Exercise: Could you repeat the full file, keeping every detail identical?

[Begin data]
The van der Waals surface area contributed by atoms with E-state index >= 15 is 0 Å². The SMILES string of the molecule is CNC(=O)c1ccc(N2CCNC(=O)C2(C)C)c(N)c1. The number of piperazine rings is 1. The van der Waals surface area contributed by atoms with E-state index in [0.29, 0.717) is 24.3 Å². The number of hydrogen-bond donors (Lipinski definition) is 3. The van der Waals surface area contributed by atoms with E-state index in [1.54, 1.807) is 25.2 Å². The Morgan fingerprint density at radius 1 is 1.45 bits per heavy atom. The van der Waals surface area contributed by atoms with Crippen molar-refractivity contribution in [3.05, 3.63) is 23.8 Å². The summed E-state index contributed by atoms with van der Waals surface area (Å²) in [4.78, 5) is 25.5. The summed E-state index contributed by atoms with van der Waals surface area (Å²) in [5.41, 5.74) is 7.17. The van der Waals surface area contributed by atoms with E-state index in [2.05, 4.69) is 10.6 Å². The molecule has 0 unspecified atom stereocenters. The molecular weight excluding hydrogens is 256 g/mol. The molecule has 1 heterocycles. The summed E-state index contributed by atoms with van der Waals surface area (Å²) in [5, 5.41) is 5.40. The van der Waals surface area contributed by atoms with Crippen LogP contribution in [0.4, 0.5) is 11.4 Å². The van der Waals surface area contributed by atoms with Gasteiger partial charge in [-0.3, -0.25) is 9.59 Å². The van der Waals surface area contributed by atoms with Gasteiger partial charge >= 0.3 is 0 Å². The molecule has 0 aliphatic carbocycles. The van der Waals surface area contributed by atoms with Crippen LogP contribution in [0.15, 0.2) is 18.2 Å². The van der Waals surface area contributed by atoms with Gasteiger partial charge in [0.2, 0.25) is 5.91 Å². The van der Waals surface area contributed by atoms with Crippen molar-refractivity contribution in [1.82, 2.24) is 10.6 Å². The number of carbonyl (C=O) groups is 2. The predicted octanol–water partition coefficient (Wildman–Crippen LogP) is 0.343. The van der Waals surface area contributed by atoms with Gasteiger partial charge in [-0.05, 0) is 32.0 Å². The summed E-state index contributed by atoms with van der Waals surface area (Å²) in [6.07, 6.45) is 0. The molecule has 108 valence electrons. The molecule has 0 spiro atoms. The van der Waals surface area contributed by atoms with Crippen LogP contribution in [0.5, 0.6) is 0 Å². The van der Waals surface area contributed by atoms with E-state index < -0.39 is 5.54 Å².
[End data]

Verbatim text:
The van der Waals surface area contributed by atoms with E-state index >= 15 is 0 Å². The SMILES string of the molecule is CNC(=O)c1ccc(N2CCNC(=O)C2(C)C)c(N)c1. The number of piperazine rings is 1. The van der Waals surface area contributed by atoms with E-state index in [0.29, 0.717) is 24.3 Å². The number of hydrogen-bond donors (Lipinski definition) is 3. The van der Waals surface area contributed by atoms with E-state index in [1.54, 1.807) is 25.2 Å². The Morgan fingerprint density at radius 1 is 1.45 bits per heavy atom. The van der Waals surface area contributed by atoms with Crippen molar-refractivity contribution in [3.05, 3.63) is 23.8 Å². The summed E-state index contributed by atoms with van der Waals surface area (Å²) in [4.78, 5) is 25.5. The summed E-state index contributed by atoms with van der Waals surface area (Å²) in [5.41, 5.74) is 7.17. The van der Waals surface area contributed by atoms with E-state index in [2.05, 4.69) is 10.6 Å². The molecule has 0 unspecified atom stereocenters. The molecular weight excluding hydrogens is 256 g/mol. The molecule has 1 heterocycles. The summed E-state index contributed by atoms with van der Waals surface area (Å²) in [5, 5.41) is 5.40. The van der Waals surface area contributed by atoms with Crippen LogP contribution in [0.4, 0.5) is 11.4 Å². The van der Waals surface area contributed by atoms with Gasteiger partial charge in [-0.3, -0.25) is 9.59 Å². The van der Waals surface area contributed by atoms with Gasteiger partial charge >= 0.3 is 0 Å². The molecule has 0 aliphatic carbocycles. The van der Waals surface area contributed by atoms with Crippen LogP contribution in [0.15, 0.2) is 18.2 Å². The van der Waals surface area contributed by atoms with Gasteiger partial charge in [0.2, 0.25) is 5.91 Å². The van der Waals surface area contributed by atoms with Crippen molar-refractivity contribution in [1.82, 2.24) is 10.6 Å². The number of carbonyl (C=O) groups is 2. The predicted octanol–water partition coefficient (Wildman–Crippen LogP) is 0.343. The van der Waals surface area contributed by atoms with Gasteiger partial charge in [-0.05, 0) is 32.0 Å². The summed E-state index contributed by atoms with van der Waals surface area (Å²) in [6.07, 6.45) is 0. The molecule has 108 valence electrons. The molecule has 0 spiro atoms. The van der Waals surface area contributed by atoms with Crippen LogP contribution in [0.5, 0.6) is 0 Å². The van der Waals surface area contributed by atoms with E-state index < -0.39 is 5.54 Å².